Induced chromosome deletions cause hypersociability and other features of Williams-Beuren syndrome in mice.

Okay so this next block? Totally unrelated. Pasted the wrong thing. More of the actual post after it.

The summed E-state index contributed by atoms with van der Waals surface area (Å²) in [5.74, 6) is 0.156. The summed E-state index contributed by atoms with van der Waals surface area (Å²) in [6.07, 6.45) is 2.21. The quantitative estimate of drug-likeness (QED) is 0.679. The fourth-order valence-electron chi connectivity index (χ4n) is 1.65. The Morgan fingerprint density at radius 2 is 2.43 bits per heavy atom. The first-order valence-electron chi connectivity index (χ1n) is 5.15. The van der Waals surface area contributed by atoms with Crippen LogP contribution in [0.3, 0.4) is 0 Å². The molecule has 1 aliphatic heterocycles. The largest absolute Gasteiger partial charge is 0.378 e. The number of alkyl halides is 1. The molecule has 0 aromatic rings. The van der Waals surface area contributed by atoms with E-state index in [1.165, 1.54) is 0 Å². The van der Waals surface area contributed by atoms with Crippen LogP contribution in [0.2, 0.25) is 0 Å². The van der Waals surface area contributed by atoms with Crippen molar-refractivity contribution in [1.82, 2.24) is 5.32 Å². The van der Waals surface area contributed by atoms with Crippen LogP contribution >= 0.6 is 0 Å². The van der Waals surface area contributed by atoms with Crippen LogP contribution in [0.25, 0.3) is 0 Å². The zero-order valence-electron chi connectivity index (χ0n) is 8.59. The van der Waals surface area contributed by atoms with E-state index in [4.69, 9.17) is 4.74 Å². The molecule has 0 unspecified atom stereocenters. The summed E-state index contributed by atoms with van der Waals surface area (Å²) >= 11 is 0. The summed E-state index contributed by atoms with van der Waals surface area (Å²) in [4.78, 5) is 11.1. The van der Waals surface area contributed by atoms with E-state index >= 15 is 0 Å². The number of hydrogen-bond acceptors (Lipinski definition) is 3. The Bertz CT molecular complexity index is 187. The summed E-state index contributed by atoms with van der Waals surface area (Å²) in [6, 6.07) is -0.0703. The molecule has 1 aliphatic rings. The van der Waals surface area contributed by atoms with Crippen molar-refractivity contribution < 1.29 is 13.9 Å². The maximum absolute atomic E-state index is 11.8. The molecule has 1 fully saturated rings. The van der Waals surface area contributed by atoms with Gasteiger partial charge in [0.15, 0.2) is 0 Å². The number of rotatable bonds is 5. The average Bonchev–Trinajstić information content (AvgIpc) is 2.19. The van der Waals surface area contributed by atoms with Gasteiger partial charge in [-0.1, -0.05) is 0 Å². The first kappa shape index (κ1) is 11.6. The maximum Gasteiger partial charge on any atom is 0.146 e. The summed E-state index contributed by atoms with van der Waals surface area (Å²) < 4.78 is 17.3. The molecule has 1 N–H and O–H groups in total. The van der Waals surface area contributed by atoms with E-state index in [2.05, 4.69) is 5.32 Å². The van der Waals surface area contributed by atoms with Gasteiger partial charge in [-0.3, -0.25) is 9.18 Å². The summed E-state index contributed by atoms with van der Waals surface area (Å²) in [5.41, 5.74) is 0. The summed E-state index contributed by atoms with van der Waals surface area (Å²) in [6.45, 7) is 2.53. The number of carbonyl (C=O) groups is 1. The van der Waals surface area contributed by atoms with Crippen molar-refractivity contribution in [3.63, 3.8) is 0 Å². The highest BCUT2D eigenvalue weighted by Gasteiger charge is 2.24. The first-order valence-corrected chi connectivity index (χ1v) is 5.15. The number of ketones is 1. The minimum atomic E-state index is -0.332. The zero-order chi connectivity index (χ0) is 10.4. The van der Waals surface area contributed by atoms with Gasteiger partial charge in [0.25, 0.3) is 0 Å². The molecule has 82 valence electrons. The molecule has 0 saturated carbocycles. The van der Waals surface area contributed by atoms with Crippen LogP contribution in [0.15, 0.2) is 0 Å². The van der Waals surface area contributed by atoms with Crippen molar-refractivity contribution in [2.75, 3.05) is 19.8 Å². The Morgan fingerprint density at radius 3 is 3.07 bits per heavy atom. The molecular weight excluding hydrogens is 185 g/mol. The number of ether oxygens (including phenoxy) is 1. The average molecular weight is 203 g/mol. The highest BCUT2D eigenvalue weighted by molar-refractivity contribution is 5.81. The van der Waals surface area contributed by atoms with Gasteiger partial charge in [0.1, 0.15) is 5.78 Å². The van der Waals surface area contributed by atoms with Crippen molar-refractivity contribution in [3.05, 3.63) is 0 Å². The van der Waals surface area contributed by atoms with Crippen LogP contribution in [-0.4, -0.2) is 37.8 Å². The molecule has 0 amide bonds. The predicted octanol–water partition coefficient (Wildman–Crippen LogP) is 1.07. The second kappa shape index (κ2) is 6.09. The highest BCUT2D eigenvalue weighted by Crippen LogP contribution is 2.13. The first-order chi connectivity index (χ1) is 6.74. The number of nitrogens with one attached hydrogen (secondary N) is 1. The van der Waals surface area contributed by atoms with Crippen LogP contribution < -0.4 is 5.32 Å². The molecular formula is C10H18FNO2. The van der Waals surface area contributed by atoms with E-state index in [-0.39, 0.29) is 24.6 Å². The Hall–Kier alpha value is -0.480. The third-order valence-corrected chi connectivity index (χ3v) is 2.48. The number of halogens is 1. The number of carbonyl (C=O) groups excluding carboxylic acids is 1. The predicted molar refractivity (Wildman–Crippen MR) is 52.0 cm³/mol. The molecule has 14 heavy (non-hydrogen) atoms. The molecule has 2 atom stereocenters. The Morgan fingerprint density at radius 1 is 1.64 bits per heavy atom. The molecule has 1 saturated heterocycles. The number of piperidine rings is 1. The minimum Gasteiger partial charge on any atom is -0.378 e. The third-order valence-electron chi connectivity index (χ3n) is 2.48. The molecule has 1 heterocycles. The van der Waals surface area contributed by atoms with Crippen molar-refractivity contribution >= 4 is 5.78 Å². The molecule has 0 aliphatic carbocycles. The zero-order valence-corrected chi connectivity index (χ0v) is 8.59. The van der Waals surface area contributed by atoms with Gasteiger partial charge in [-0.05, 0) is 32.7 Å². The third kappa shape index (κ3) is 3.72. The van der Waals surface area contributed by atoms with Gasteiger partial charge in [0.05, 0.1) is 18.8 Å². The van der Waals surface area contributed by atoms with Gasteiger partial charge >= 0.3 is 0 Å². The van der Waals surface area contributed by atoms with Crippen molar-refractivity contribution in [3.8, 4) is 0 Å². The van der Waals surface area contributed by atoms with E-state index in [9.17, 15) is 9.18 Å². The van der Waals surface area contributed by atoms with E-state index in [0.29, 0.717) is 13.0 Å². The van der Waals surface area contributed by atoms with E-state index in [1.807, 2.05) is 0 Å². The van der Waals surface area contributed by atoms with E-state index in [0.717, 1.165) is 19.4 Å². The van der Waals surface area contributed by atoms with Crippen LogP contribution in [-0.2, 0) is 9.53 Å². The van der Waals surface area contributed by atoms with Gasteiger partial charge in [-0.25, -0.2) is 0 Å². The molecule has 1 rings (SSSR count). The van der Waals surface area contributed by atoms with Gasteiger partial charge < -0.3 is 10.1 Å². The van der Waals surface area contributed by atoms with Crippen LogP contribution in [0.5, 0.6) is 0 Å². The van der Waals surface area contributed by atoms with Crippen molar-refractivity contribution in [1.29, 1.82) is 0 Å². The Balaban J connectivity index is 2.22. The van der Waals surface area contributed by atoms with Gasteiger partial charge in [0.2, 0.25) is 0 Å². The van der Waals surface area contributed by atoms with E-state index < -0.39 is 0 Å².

The neurodevelopmental disorder Williams-Beuren syndrome is caused by spontaneous approximately 1.5 Mb deletions comprising 25 genes on human chromosome 7q11.23. To functionally dissect the deletion and identify dosage-sensitive genes, we created two half-deletions of the conserved syntenic region on mouse chromosome 5G2. Proximal deletion (PD) mice lack Gtf2i to Limk1, distal deletion (DD) mice lack Limk1 to Fkbp6, and the double heterozygotes (D/P) model the complete human deletion. Gene transcript levels in brain are generally consistent with gene dosage. Increased sociability and acoustic startle response are associated with PD, and cognitive defects with DD. Both PD and D/P males are growth-retarded, while skulls are shortened and brains are smaller in DD and D/P. Lateral ventricle (LV) volumes are reduced, and neuronal cell density in the somatosensory cortex is increased, in PD and D/P. Motor skills are most impaired in D/P. Together, these partial deletion mice replicate crucial aspects of the human disorder and serve to identify genes and gene networks contributing to the neural substrates of complex behaviours and behavioural disorders.